Go to the Globe and Mail homepage

Jump to main navigationJump to main content


Entry archive:

Small Business Briefing

'Pawn Stars' shine light on success Add to ...

The latest news and information for entrepreneurs from across the web universe, brought to you by the Report on Small Business team. Follow us on Twitter @GlobeSmallBiz

Pawn Stars shine light on success

With technology-based companies continuing to dominate the headlines – for landing a tidy amount of venture capital or for launching a hot IPO – the idea of opening a bricks-and-mortar shop may seem antiquated. But as Rick Harrison and his father (aka The Old Man) have proven in the hit series Pawn Stars , going old school can put you at the head of the class.

In this Q&A from the Amex OPEN forum, Mr. Harrison opens up about the popularity of the family run Gold & Silver Pawn Shop in Las Vegas, how he scored a juicy reality-TV contract with the History Channel, and some of the weirdest things people have tried to sell.

Teach your kids entrepreneurship in 10 easy steps

Duane Spires, a U.S. motivational speaker and the CEO of Extreme Youth Sports (EYS) in Tampa, hosts after-school programs and summer camps that teach children aged five and up how to become leaders, develop confidence, and learn how to create successful lives through sports training and entrepreneurial education. In this text gallery from Inc.com, he offers 10 lessons to teach your children to become entrepreneurs:

Here's a quick rundown:

  1. Goal setting is vital for future success
  2. Kids must learn how to recognize opportunities
  3. Selling is involved in every part of life
  4. Financial literacy is a must
  5. Inspiring creativity will build marketing skills
  6. Schools are wrong about FAILURE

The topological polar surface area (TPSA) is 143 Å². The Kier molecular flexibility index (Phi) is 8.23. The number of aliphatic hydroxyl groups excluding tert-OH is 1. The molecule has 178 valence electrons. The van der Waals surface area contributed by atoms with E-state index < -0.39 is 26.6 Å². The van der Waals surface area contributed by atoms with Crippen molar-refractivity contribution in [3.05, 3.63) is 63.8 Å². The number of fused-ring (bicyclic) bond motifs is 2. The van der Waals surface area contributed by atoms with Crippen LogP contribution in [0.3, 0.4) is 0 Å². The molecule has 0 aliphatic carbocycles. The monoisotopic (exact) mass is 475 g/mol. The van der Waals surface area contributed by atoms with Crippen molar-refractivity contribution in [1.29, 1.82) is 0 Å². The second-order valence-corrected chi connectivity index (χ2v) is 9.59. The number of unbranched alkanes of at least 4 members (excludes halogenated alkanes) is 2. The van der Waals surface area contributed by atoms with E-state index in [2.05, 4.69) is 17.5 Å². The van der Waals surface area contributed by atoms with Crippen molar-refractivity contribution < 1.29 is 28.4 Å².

7. Effective communication improves all relationships
  8. The art of giving back creates happiness
  9. Independence creates confidence
  10. Get the advantage by becoming a leader now

Confidence inches up modestly in January

Small business confidence continues to improve, but only slightly, according to the Canadian Federation of Independent Business (CFIB).

Optimism in the West outshines the East, with Alberta leading the charge with an index level of 73.3. Ontario and Quebec businesses, on the other hand, slide in just below average, while those in the Atlantic region remain the least optimistic of the pack.

The percentage of owners who described the state of business as being good jumped five points in January to 47 per cent, compared with 45 per cent who said it was satisfactory, and only 8 per cent who said it was bad, said the CFIB.

"The Index remains below what it had been at any point between January and July of 2011, revealing the economy is growing, but not at the pace we had seen at this point last year," said Ted Mallett, vice-president and chief economist for CFIB.


Small biz, big things

In this interactive forum you’ll hear from business growth experts who have built (or are building) successful companies and can share their lessons learned, success stories, growth challenges and victories with you. The event takes place on Feb. 7, from 9 am to 4 pm in San Francisco. Click here for more information.

Marketing your business: What it takes to survive and thrive

On Feb. 24 from 11:30 am to 1:30 pm at Holiday Inn in Oakville, Ont., Niki Papaioannou, director of marketing for St. Louis Bar & Grill, will speak at this lunch-and-learn series. She studied at the University of Toronto and has been nominated for the prestigious Hostilery Top 30 Under 30 award. Read more about the event here.


Social media bring coupons into digital age

Studies show that many users engage with brands on Facebook and Twitter because of incentive offers.


Small-town bar drafts marketing plan

Investment and ideas lead to a 30-per-cent sales increase at Ducky’s in Sackville, N.B.

Got a tip on news, events or other timely information related to the small-business community? E-mail us at smallbusiness@globeandmail.com.

Join The Globe’s Small Business LinkedIn group to network with other entrepreneurs and to discuss topical issues: http://linkd.in/jWWdzT

Our free weekly newsletter is now available. Every Friday a team of editors selects the top picks from our blog posts, features, multimedia and columnists, and delivers them to your inbox. If you have registered for The Globe's website, you can sign up here. Click on the Small Business Briefing checkbox and hit 'save changes.' If you need to register for the site, click here.

Report Typo/Error

Follow on Twitter: @scarrowk


Next story




Most popular videos »

More from The Globe and Mail

Most popular